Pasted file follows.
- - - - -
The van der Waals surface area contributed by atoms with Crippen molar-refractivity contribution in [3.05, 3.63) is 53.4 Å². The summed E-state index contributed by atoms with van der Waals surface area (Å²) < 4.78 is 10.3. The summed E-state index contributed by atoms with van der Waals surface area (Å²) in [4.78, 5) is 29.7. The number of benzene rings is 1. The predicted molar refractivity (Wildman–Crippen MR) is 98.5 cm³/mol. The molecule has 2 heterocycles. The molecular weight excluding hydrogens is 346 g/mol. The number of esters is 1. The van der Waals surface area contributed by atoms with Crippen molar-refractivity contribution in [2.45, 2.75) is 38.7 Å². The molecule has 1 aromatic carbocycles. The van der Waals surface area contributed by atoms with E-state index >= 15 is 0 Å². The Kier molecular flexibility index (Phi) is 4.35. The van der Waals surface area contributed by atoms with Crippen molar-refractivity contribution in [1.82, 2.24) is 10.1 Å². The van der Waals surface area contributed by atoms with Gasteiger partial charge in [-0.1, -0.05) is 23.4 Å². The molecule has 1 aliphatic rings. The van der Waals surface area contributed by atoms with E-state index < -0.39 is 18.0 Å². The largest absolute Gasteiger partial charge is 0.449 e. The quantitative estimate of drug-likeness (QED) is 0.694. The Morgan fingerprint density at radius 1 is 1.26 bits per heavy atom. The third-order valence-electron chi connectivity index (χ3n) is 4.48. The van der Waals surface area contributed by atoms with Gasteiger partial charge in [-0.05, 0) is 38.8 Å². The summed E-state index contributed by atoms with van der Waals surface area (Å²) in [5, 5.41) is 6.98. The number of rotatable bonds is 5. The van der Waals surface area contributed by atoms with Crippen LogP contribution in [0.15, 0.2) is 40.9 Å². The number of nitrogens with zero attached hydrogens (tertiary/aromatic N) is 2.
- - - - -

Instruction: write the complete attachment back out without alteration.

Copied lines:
The van der Waals surface area contributed by atoms with Crippen molar-refractivity contribution in [3.05, 3.63) is 53.4 Å². The summed E-state index contributed by atoms with van der Waals surface area (Å²) < 4.78 is 10.3. The summed E-state index contributed by atoms with van der Waals surface area (Å²) in [4.78, 5) is 29.7. The number of benzene rings is 1. The predicted molar refractivity (Wildman–Crippen MR) is 98.5 cm³/mol. The molecule has 2 heterocycles. The molecular weight excluding hydrogens is 346 g/mol. The number of esters is 1. The van der Waals surface area contributed by atoms with Crippen molar-refractivity contribution in [2.45, 2.75) is 38.7 Å². The molecule has 1 aromatic carbocycles. The van der Waals surface area contributed by atoms with E-state index >= 15 is 0 Å². The Kier molecular flexibility index (Phi) is 4.35. The van der Waals surface area contributed by atoms with Crippen molar-refractivity contribution in [1.82, 2.24) is 10.1 Å². The van der Waals surface area contributed by atoms with Gasteiger partial charge in [-0.1, -0.05) is 23.4 Å². The molecule has 1 aliphatic rings. The van der Waals surface area contributed by atoms with E-state index < -0.39 is 18.0 Å². The largest absolute Gasteiger partial charge is 0.449 e. The quantitative estimate of drug-likeness (QED) is 0.694. The Morgan fingerprint density at radius 1 is 1.26 bits per heavy atom. The third-order valence-electron chi connectivity index (χ3n) is 4.48. The van der Waals surface area contributed by atoms with Gasteiger partial charge in [-0.05, 0) is 38.8 Å². The summed E-state index contributed by atoms with van der Waals surface area (Å²) in [5, 5.41) is 6.98. The number of rotatable bonds is 5. The van der Waals surface area contributed by atoms with Crippen LogP contribution in [0.15, 0.2) is 40.9 Å². The number of nitrogens with zero attached hydrogens (tertiary/aromatic N) is 2.